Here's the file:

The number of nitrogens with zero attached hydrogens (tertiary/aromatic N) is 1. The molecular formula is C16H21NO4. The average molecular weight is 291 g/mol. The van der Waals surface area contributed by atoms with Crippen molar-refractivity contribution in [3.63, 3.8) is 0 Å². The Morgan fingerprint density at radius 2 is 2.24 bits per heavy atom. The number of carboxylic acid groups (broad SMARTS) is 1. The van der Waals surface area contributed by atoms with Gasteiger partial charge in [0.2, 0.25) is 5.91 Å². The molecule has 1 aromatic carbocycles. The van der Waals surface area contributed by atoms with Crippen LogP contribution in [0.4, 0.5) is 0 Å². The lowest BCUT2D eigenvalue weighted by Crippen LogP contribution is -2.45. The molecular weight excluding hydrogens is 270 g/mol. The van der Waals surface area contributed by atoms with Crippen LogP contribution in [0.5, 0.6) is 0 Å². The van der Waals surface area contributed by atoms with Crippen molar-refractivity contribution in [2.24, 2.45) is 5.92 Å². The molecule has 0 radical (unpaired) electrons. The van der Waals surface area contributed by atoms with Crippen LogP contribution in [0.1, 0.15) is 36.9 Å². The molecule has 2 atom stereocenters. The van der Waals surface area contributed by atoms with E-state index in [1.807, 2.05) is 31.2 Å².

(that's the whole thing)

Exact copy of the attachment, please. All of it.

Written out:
The number of nitrogens with zero attached hydrogens (tertiary/aromatic N) is 1. The molecular formula is C16H21NO4. The average molecular weight is 291 g/mol. The van der Waals surface area contributed by atoms with Crippen molar-refractivity contribution in [3.63, 3.8) is 0 Å². The Morgan fingerprint density at radius 2 is 2.24 bits per heavy atom. The number of carboxylic acid groups (broad SMARTS) is 1. The van der Waals surface area contributed by atoms with Gasteiger partial charge in [0.2, 0.25) is 5.91 Å². The molecule has 1 aromatic carbocycles. The van der Waals surface area contributed by atoms with Crippen LogP contribution in [0.4, 0.5) is 0 Å². The lowest BCUT2D eigenvalue weighted by Crippen LogP contribution is -2.45. The molecular weight excluding hydrogens is 270 g/mol. The van der Waals surface area contributed by atoms with Crippen LogP contribution in [0.5, 0.6) is 0 Å². The van der Waals surface area contributed by atoms with Crippen molar-refractivity contribution in [2.24, 2.45) is 5.92 Å². The molecule has 0 radical (unpaired) electrons. The van der Waals surface area contributed by atoms with Crippen LogP contribution in [0.1, 0.15) is 36.9 Å². The molecule has 2 atom stereocenters. The van der Waals surface area contributed by atoms with E-state index in [1.807, 2.05) is 31.2 Å².